A first-time filmmaker was gathering his team for one of the first films of the #MeToo era. “Liars & Cheats”, a satire about the Film business and the colossal power of social media, was written in direct response to the burgeoning movement developing and growing alongside the mighty culture shift. At times, the film itself feels ripped from the headlines, hiding familiar easter eggs among a manic 90 minutes.

Now, at the other end of a rebellious year, the controversy from January has grown into a full-fledged social uprising and proves that the film’s writer/director was right to trust his instinct, as “Liars & Cheats” looks to be one of the most relevant films of next year.

The plot’s significance speaks for itself, chronicling an action star who must face swift backlash after his phone is hacked, while his team of ruthless managers and publicists stop at nothing to salvage what’s left of his career.

Jacob Migicovsky, a Canadian director living in London, will be the first to admit it would be easy to take such dramatic events and portray a morbid look at what people are capable of, so instead, a satire would be his approach: “Why not make fun of these despicable people, show the utter absurdity of how they live their lives, how downright wrong it is…expose them wholeheartedly and take back the power", Jacob told me via email correspondence.

Film shooting

Perhaps even more absurd is how the film was shot.

Migicovsky and his co-producer, Fred Bonham Carter, were determined to move into production without delay, knowing how fast the social environment was changing day to day. As a result, they knew raising money was out of the question. It would take far too long and they’d miss the cultural momentum, so they devised an ambitious schedule that would scare even the most reckless filmmakers; shoot a feature film in five days, in one apartment, no second chances.

To make matters more hectic, Migicovsky wanted the entire film to feel like one continuous take, using seamless transitions to keep the pace flowing from moment to moment. Much like the Neil Simon plays that inspired his rapid-fire script. This meant months of rehearsal and finding a cast and crew who were up to the task. After all, this incredibly tight schedule would rely on the actors performing as if they were on stage.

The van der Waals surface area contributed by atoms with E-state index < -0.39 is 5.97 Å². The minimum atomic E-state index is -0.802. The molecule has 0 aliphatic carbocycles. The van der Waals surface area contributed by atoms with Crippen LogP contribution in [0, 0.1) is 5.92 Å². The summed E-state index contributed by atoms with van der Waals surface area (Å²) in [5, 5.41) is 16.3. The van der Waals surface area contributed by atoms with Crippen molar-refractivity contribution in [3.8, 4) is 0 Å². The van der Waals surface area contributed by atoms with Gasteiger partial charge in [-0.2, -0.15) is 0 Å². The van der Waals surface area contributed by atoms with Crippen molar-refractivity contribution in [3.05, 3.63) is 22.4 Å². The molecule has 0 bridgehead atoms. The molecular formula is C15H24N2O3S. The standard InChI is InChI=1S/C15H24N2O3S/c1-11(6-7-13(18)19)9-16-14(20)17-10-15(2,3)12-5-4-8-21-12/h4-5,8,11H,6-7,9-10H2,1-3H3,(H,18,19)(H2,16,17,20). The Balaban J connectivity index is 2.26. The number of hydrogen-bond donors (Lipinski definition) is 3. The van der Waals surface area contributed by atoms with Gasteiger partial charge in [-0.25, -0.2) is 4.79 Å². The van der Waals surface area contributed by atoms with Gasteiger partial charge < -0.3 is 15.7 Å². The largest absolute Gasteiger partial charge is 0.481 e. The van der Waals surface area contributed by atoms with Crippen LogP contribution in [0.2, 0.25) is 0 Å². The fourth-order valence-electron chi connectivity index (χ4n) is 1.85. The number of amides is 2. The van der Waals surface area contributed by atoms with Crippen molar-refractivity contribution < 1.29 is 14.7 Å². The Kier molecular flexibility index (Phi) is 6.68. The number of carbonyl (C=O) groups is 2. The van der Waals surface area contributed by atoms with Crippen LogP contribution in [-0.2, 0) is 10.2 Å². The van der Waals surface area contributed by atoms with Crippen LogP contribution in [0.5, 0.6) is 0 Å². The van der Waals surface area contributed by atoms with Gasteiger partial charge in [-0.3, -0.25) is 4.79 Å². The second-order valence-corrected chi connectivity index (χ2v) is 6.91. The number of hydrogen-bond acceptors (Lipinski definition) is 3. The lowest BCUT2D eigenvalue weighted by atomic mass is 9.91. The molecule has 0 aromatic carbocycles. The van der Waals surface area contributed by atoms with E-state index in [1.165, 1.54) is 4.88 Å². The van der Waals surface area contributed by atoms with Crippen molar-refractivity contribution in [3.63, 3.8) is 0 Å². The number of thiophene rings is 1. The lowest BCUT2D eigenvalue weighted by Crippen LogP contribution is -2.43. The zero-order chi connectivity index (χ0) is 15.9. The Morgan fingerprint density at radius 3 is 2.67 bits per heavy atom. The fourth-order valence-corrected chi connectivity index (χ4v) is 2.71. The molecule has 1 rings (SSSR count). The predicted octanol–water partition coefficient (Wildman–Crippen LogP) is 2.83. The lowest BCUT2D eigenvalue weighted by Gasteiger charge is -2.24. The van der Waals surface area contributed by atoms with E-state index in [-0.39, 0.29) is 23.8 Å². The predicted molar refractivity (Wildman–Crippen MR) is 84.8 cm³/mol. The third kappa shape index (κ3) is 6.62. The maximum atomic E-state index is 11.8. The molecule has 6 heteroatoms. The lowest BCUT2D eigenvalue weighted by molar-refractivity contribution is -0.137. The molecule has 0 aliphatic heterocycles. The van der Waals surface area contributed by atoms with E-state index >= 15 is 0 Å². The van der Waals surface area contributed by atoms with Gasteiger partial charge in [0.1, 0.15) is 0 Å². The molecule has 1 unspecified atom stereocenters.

A few mistakes, an entire10-minute take would be ruined, the day would be lost, and so too would the film. As “Liars” motored into production, new perceptions were driving the conversation, turning to the need for more quality female roles. As it happens, “Liars” features seven actors, five of which are women, and every performance is nothing short of stellar.


Josh Burdett (“Loving Vincent”) plays action star Max Peters, who has to navigate the media minefield and try and get out alive. Lucy Newman-Williams (“London Has Fallen”) and Stephane Cornicard (“Spectre”) are Max’s foul-mouthed publicist and manager, respectively, with more than enough deviance to go around. Caroline Lena Olsson (“Catastrophe”) plays the esteemed and spirited acting coach who may be Max’s only friend in the whole world.

Georgia Winters (“Jupiter Ascending”) is the absolutely magnetic Olya, who shares her holistic solutions and new age wisdom on deaf ears. Halima Slimani (“Blue Is The Warmest Colour”) plays Peaches, an impulsive houseguest caught in the crossfire, and Susanna Cappellaro (“Berberian Sound Studio”) is deceptive and enigmatic as Max’s only shot at redemption.

Now in the final stages, “Liars & Cheats” is due to be completed early next year, after currently mixing an original jazz score and animating a lively opening sequence. Behind the scenes, the film features rising star Diana Olifirova as DoP, rounding out a talented and dedicated gender-equal cast and crew. Surely, as long as #MeToo, #timesup, and other movements continue to grow and reshape culture, “Liars & Cheats” will be happy to remind the world what a sorry bunch used to run the show.